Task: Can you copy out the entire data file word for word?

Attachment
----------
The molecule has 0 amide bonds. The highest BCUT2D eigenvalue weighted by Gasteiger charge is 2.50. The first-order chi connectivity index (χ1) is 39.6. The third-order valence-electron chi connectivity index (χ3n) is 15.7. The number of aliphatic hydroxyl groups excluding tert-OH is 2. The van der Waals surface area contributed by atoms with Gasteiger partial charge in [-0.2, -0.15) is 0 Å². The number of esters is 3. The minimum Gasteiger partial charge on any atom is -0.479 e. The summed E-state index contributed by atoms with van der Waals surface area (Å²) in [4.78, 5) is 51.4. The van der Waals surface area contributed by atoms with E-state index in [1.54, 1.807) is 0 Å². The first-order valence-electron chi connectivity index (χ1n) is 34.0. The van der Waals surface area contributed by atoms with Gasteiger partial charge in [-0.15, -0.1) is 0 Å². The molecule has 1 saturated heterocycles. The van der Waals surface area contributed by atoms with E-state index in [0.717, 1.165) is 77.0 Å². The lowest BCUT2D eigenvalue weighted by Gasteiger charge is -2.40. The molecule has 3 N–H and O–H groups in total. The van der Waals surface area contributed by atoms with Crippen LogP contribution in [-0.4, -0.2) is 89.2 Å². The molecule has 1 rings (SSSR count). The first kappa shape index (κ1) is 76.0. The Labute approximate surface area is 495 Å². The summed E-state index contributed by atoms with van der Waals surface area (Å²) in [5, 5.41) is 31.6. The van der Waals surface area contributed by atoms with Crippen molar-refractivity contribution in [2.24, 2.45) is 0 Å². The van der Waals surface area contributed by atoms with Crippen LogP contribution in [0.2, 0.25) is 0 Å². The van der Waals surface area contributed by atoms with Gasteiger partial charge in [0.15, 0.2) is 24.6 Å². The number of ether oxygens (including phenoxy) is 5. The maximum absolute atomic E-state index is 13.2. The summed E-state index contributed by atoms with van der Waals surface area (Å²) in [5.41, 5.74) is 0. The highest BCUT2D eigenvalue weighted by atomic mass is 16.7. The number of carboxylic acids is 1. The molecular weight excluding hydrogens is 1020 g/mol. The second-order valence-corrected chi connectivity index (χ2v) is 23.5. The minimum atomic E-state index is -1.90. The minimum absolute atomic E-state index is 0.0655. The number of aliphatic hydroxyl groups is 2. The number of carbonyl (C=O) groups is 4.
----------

The molecule has 0 amide bonds. The highest BCUT2D eigenvalue weighted by Gasteiger charge is 2.50. The first-order chi connectivity index (χ1) is 39.6. The third-order valence-electron chi connectivity index (χ3n) is 15.7. The number of aliphatic hydroxyl groups excluding tert-OH is 2. The van der Waals surface area contributed by atoms with Gasteiger partial charge in [-0.2, -0.15) is 0 Å². The number of esters is 3. The minimum Gasteiger partial charge on any atom is -0.479 e. The summed E-state index contributed by atoms with van der Waals surface area (Å²) in [4.78, 5) is 51.4. The van der Waals surface area contributed by atoms with E-state index in [1.54, 1.807) is 0 Å². The first-order valence-electron chi connectivity index (χ1n) is 34.0. The van der Waals surface area contributed by atoms with Gasteiger partial charge in [-0.15, -0.1) is 0 Å². The molecule has 1 saturated heterocycles. The van der Waals surface area contributed by atoms with E-state index in [0.717, 1.165) is 77.0 Å². The lowest BCUT2D eigenvalue weighted by Gasteiger charge is -2.40. The molecule has 3 N–H and O–H groups in total. The van der Waals surface area contributed by atoms with Crippen LogP contribution in [-0.4, -0.2) is 89.2 Å². The molecule has 1 rings (SSSR count). The first kappa shape index (κ1) is 76.0. The Labute approximate surface area is 495 Å². The summed E-state index contributed by atoms with van der Waals surface area (Å²) in [5, 5.41) is 31.6. The van der Waals surface area contributed by atoms with Crippen molar-refractivity contribution in [2.24, 2.45) is 0 Å². The van der Waals surface area contributed by atoms with Crippen LogP contribution in [0.2, 0.25) is 0 Å². The van der Waals surface area contributed by atoms with Gasteiger partial charge in [0.15, 0.2) is 24.6 Å². The number of ether oxygens (including phenoxy) is 5. The maximum absolute atomic E-state index is 13.2. The summed E-state index contributed by atoms with van der Waals surface area (Å²) in [5.41, 5.74) is 0. The highest BCUT2D eigenvalue weighted by atomic mass is 16.7. The number of carboxylic acids is 1. The molecular weight excluding hydrogens is 1020 g/mol. The second-order valence-corrected chi connectivity index (χ2v) is 23.5. The minimum atomic E-state index is -1.90. The minimum absolute atomic E-state index is 0.0655. The number of aliphatic hydroxyl groups is 2. The number of carbonyl (C=O) groups is 4.